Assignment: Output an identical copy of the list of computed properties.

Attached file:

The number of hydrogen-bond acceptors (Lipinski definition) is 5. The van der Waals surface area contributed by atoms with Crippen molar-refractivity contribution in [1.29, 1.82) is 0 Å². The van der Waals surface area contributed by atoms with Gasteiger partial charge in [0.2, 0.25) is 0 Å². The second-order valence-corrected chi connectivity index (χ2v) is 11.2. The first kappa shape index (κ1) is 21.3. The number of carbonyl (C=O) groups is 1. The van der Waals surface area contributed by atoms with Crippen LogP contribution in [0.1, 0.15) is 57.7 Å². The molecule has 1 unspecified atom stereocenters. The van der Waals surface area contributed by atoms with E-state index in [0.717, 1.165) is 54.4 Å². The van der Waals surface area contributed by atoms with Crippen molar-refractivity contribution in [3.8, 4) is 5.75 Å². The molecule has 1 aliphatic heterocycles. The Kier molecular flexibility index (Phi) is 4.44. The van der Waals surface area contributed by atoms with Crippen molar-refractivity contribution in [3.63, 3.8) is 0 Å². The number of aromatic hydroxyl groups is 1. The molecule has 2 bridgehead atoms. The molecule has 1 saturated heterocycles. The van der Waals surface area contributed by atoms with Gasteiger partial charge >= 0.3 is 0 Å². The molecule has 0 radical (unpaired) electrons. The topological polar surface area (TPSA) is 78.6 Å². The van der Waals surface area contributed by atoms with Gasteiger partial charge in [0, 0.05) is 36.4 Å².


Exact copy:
The number of hydrogen-bond acceptors (Lipinski definition) is 5. The van der Waals surface area contributed by atoms with Crippen molar-refractivity contribution in [1.29, 1.82) is 0 Å². The van der Waals surface area contributed by atoms with Gasteiger partial charge in [0.2, 0.25) is 0 Å². The second-order valence-corrected chi connectivity index (χ2v) is 11.2. The first kappa shape index (κ1) is 21.3. The number of carbonyl (C=O) groups is 1. The van der Waals surface area contributed by atoms with Crippen LogP contribution in [0.1, 0.15) is 57.7 Å². The molecule has 1 unspecified atom stereocenters. The van der Waals surface area contributed by atoms with E-state index in [0.717, 1.165) is 54.4 Å². The van der Waals surface area contributed by atoms with Crippen molar-refractivity contribution in [3.8, 4) is 5.75 Å². The molecule has 1 aliphatic heterocycles. The Kier molecular flexibility index (Phi) is 4.44. The van der Waals surface area contributed by atoms with Crippen molar-refractivity contribution in [3.63, 3.8) is 0 Å². The number of aromatic hydroxyl groups is 1. The molecule has 2 bridgehead atoms. The molecule has 1 saturated heterocycles. The van der Waals surface area contributed by atoms with Gasteiger partial charge >= 0.3 is 0 Å². The molecule has 0 radical (unpaired) electrons. The topological polar surface area (TPSA) is 78.6 Å². The van der Waals surface area contributed by atoms with Gasteiger partial charge in [0, 0.05) is 36.4 Å².